An exchange rate regime is the system that a country’s monetary authority, -generally the central bank-, adopts to establish the exchange rate of its own currency against other currencies. Each country is free to adopt the exchange-rate regime that it considers optimal, and will do so using mostly monetary and sometimes even fiscal policies.
The distinction amongst these exchange rates regimes is generally just made between fixed and flexible exchange rate regimes, but we find there are many other different regimes, some of which are in between these extreme cases:
-Monetary Union, with a shared currency, such as the Eurozone;
-No separate legal tender, where the use of the currency of another country takes place;
-Currency Board, an explicit agreement on a fixed exchange rate between two or more currencies;
-Target zone arrangement, where the exchange rate is allowed to fluctuate within certain bands;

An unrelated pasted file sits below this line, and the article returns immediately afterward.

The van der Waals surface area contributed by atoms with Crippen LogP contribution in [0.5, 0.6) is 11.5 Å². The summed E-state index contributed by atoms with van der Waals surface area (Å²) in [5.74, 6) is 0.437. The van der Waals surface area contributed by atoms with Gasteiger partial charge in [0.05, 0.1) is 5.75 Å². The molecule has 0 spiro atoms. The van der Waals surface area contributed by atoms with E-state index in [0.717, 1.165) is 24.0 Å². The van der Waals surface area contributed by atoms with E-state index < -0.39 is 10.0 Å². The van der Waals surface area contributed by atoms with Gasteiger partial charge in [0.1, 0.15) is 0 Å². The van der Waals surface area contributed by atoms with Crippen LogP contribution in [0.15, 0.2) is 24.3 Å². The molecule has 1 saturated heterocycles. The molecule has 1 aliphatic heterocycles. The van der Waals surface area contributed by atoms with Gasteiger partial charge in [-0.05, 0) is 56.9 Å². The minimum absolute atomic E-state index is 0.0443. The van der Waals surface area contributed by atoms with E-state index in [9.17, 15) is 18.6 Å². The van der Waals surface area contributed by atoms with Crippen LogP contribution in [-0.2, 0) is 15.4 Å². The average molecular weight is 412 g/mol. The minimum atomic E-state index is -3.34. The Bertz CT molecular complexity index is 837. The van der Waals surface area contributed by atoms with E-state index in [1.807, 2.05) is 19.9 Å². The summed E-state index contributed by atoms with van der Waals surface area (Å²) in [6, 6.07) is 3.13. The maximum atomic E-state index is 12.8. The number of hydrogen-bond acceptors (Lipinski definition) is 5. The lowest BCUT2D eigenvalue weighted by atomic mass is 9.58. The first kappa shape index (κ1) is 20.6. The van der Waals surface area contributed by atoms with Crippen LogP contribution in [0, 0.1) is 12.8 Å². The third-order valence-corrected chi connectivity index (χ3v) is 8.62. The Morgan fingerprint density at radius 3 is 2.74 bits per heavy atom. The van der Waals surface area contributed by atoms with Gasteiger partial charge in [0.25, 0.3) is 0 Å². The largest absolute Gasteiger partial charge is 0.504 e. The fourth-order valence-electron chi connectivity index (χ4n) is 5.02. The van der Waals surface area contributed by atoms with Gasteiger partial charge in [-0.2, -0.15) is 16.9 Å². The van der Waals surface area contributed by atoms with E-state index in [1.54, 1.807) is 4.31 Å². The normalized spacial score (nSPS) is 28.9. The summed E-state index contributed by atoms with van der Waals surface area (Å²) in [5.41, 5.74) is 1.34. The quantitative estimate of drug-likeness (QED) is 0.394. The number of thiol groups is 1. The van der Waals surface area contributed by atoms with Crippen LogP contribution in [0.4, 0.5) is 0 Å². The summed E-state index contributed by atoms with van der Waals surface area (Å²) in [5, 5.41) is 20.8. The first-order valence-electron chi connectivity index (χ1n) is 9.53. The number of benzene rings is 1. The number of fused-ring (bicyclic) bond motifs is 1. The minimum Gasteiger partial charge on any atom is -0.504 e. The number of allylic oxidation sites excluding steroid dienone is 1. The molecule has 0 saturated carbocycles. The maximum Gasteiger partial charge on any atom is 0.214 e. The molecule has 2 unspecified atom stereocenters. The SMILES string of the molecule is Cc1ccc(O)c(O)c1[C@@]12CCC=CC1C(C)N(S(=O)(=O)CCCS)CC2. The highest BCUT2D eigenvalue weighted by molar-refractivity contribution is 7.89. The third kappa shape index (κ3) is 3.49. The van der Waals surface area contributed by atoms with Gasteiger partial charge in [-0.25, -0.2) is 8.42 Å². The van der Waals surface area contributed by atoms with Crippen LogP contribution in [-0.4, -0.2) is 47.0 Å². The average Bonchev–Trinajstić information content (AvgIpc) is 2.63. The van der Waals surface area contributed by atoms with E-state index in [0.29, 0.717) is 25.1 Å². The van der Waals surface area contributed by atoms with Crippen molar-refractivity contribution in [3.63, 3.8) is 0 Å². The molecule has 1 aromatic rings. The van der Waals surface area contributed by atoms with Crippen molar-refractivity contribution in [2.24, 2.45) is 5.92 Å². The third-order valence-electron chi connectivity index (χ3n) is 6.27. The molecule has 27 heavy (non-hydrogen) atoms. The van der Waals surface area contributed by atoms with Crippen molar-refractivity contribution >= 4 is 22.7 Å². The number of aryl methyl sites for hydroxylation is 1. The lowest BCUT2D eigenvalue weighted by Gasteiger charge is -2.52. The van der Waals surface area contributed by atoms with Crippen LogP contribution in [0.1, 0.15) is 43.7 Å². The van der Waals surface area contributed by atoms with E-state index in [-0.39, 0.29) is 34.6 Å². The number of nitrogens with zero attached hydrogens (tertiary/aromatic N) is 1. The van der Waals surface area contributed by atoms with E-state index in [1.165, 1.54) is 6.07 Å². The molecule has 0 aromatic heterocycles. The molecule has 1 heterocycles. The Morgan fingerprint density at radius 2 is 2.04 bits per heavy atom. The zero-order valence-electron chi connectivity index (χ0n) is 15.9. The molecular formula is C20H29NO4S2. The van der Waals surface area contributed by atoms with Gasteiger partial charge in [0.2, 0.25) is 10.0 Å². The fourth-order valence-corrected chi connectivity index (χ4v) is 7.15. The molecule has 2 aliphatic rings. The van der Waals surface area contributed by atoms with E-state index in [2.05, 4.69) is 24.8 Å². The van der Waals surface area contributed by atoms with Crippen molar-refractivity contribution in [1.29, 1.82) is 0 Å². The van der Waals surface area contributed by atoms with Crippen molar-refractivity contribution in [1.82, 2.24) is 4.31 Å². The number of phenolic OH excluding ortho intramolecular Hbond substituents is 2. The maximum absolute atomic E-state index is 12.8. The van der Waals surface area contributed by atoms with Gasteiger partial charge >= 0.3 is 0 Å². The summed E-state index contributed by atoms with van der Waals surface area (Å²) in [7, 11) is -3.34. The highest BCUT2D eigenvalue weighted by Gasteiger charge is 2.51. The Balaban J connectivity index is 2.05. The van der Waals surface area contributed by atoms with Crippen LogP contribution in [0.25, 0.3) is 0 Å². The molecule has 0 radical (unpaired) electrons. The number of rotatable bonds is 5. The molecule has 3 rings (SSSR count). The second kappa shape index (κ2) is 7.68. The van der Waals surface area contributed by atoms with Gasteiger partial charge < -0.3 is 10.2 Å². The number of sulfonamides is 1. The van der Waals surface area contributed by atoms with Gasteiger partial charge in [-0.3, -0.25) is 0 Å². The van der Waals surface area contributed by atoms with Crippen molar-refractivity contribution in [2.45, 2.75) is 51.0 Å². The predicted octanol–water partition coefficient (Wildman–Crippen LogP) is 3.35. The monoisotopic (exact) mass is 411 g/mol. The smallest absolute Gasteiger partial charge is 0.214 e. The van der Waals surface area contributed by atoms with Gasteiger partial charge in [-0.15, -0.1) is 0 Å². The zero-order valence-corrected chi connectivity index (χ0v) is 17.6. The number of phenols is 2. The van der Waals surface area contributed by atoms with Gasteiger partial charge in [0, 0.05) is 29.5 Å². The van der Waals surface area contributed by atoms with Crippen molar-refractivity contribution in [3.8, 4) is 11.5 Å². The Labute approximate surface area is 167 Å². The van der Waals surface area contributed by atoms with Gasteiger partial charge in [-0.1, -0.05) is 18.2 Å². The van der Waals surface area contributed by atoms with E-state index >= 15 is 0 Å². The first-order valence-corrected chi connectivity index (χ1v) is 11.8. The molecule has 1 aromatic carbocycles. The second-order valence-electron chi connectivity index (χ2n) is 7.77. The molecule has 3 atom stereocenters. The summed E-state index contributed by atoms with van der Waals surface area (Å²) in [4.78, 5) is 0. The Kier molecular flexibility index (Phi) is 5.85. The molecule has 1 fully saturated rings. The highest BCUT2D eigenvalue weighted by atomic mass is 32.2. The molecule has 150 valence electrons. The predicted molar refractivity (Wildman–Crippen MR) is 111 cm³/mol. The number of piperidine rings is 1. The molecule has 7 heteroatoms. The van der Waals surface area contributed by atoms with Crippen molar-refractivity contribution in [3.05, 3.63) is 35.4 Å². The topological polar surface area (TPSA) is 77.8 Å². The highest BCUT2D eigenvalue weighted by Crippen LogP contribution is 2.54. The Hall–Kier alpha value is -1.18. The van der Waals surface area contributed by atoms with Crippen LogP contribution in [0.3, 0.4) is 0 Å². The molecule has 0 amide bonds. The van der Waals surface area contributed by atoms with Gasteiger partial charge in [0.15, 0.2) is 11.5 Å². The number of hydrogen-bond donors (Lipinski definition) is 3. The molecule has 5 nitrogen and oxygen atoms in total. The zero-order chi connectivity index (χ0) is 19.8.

-Crawling Peg, with a periodically adjusted exchange rate;
-Managed (dirty) float, a flexible exchange rate regime with some government intervention;
-Free (clean) float, the exchange rate is market determined.
The “impossible trinity”, also referred to as “trilemma”, states that any exchange rate regime will only have two of the following three characteristics: free capital flow, fixed exchange rate, and sovereign monetary policy; and thus, one is always left out.
Every exchange rate regime obviously has its particularities, virtues and flaws. To determine the most appropriate exchange-rate regime for a certain country is not a simple task as much will be at stake. A country’s economy is hugely affected by this decision. The following figure shows the different regimes according to four different variables: exchange rate flexibility, loss of monetary policy independence, anti-inflation effect and credibility of the exchange rate commitment: